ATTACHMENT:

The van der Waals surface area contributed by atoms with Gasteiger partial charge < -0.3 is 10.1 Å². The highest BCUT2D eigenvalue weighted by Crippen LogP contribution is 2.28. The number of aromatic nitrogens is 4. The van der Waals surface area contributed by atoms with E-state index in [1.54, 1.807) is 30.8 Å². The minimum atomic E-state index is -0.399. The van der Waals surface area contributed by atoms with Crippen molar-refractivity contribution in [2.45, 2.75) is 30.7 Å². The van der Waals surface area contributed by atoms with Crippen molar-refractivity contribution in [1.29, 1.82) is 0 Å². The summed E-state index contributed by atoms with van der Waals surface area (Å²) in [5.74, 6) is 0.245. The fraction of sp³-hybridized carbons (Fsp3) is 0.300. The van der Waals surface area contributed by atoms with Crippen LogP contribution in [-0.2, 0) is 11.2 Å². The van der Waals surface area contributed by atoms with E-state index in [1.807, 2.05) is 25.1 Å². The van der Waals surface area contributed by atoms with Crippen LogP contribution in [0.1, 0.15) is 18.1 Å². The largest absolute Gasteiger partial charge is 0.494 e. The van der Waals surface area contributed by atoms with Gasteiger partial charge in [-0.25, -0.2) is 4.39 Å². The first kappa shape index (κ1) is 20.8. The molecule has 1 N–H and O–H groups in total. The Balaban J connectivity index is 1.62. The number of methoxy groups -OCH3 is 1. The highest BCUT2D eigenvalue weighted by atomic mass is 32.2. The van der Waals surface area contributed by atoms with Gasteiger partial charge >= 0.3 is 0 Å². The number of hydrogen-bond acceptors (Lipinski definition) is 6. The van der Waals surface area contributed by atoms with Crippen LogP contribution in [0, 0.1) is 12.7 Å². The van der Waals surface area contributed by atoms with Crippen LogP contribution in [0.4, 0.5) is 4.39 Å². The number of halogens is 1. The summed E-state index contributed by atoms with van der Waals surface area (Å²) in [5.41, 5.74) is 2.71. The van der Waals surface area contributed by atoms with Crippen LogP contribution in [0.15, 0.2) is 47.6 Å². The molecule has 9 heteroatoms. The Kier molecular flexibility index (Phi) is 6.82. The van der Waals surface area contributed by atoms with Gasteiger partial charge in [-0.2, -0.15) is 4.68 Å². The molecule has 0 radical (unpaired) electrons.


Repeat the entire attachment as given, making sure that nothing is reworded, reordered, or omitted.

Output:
The van der Waals surface area contributed by atoms with Gasteiger partial charge < -0.3 is 10.1 Å². The highest BCUT2D eigenvalue weighted by Crippen LogP contribution is 2.28. The number of aromatic nitrogens is 4. The van der Waals surface area contributed by atoms with E-state index in [1.54, 1.807) is 30.8 Å². The minimum atomic E-state index is -0.399. The van der Waals surface area contributed by atoms with Crippen molar-refractivity contribution in [2.45, 2.75) is 30.7 Å². The van der Waals surface area contributed by atoms with Crippen molar-refractivity contribution in [1.29, 1.82) is 0 Å². The summed E-state index contributed by atoms with van der Waals surface area (Å²) in [5.74, 6) is 0.245. The fraction of sp³-hybridized carbons (Fsp3) is 0.300. The van der Waals surface area contributed by atoms with Crippen LogP contribution in [-0.2, 0) is 11.2 Å². The van der Waals surface area contributed by atoms with E-state index in [1.807, 2.05) is 25.1 Å². The van der Waals surface area contributed by atoms with Crippen LogP contribution in [0.1, 0.15) is 18.1 Å². The largest absolute Gasteiger partial charge is 0.494 e. The van der Waals surface area contributed by atoms with Gasteiger partial charge in [-0.25, -0.2) is 4.39 Å². The first kappa shape index (κ1) is 20.8. The molecule has 1 N–H and O–H groups in total. The Balaban J connectivity index is 1.62. The number of methoxy groups -OCH3 is 1. The highest BCUT2D eigenvalue weighted by atomic mass is 32.2. The van der Waals surface area contributed by atoms with Gasteiger partial charge >= 0.3 is 0 Å². The number of hydrogen-bond acceptors (Lipinski definition) is 6. The van der Waals surface area contributed by atoms with Crippen LogP contribution in [0, 0.1) is 12.7 Å². The van der Waals surface area contributed by atoms with Crippen LogP contribution in [0.4, 0.5) is 4.39 Å². The number of halogens is 1. The summed E-state index contributed by atoms with van der Waals surface area (Å²) in [5.41, 5.74) is 2.71. The van der Waals surface area contributed by atoms with Crippen LogP contribution in [0.15, 0.2) is 47.6 Å². The molecule has 9 heteroatoms. The Kier molecular flexibility index (Phi) is 6.82. The van der Waals surface area contributed by atoms with Gasteiger partial charge in [-0.2, -0.15) is 4.68 Å². The molecule has 0 radical (unpaired) electrons.